Public nested types are generally just a cosmetic problem. There is functionally no real difference between nested and non-nested type other than their name. So it all depends on what you and your team feels. It would make a difference if nested type was private, but that is not your case.

But, I'm seeing another problem. Your method takes ParamB and ParamC and returns NewParamB and NewParamC. This is red flag to me, because it seems that you are actually separating something that should be single class, because multiple methods share some common state they manipulate. Blindly separating each class method into pure static method is going to make your code more complex if those methods actually belong to single class. You should put much more thought into creating class with methods that share and manipulate single state. Maybe you will find out there is more to your code than bunch of calculations.

  • "Public nested types are generally just a cosmetic problem". No, it's a coupling problem. – David Arno Oct 10 '16 at 8:14
  • @DavidArno If he is going to use the method, then his is already coupled to the class. So there is really no difference. – Euphoric Oct 10 '16 at 9:04
  • Sure, in the OP's case he's just defining POCOs, so the coupling (whether through nesting, or just reference) isn't an issue and the OP is using nesting as a form of namespacing. However, I disagree with your general assertion that "Public nested types are generally just a cosmetic problem" – David Arno Oct 10 '16 at 13:48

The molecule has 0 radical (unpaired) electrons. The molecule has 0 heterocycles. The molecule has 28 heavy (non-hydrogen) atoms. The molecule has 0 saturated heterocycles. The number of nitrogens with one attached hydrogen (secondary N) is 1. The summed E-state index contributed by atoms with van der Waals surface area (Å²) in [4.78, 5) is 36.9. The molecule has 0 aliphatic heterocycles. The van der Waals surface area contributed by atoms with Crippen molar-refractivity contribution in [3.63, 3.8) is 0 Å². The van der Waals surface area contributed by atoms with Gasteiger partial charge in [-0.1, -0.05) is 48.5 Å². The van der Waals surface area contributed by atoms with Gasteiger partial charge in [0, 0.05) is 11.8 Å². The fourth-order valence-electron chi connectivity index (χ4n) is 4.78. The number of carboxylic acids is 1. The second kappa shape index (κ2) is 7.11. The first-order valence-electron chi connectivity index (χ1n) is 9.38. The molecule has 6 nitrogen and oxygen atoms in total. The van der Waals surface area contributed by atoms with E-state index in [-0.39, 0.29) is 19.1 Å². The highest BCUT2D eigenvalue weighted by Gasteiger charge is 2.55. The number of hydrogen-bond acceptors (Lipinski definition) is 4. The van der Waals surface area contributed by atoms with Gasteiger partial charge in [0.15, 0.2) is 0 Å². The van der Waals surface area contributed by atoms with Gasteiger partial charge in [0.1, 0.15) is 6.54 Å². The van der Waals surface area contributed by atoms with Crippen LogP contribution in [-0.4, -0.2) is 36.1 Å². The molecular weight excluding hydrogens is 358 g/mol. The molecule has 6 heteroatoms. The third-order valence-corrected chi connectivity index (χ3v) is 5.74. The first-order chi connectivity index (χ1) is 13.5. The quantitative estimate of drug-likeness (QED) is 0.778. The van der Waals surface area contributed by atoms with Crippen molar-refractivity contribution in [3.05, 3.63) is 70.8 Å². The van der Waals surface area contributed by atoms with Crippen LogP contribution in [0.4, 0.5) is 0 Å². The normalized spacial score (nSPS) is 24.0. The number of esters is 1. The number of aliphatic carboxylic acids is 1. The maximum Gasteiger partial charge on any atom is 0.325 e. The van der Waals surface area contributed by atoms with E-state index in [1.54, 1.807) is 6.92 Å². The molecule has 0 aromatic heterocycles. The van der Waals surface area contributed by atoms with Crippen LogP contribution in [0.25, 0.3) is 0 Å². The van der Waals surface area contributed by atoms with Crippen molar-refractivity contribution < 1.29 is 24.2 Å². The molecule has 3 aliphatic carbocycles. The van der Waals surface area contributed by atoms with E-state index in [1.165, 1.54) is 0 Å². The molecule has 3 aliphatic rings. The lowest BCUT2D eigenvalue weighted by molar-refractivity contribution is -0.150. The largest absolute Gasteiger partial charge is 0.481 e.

• Seems that the preference is to separate the classes, and control their relationship by namespaces. Your second comment though is the one that has made me think more about how these classes operate, and that I should reevaluate their structure. – Ayb4btu Oct 10 '16 at 21:37
1

I might be wrong in this assertion, but this seems to me like you're trying to avoid the Single Responsibility Principle by just breaking up the functionality into separate classes and then putting those class definitions inside of another class. That, or you're attempting to separate functionality into separate classes when in reality it all relies on one another to function properly, in which case it should all be in a single class anyways. Either way I do not see why you are using nested classes here.

What you could try doing is making an interface that holds the different functions needed to fully make a calculation, and then just have each class implement that interface differently based on what type of calculation is being made. This has the added benefit of making your code polymorphic, which your current code doesn't appear to be. You also shouldn't need any other classes verifying that your input and output are valid. If you designed the class properly, it should do that on its own.

Or, if the implementation is going to remain mostly the same, with a few differences, you can also use an abstract class to do most of the implementation in a base class, and implement the rest in the sub classes.

Essentially what I'm saying is, keep your code modular. Don't split up implementation into a bunch of different classes, regardless of whether they are nested or not. A class should be able to function fully on its own, and if it does not, then it shouldn't be a class.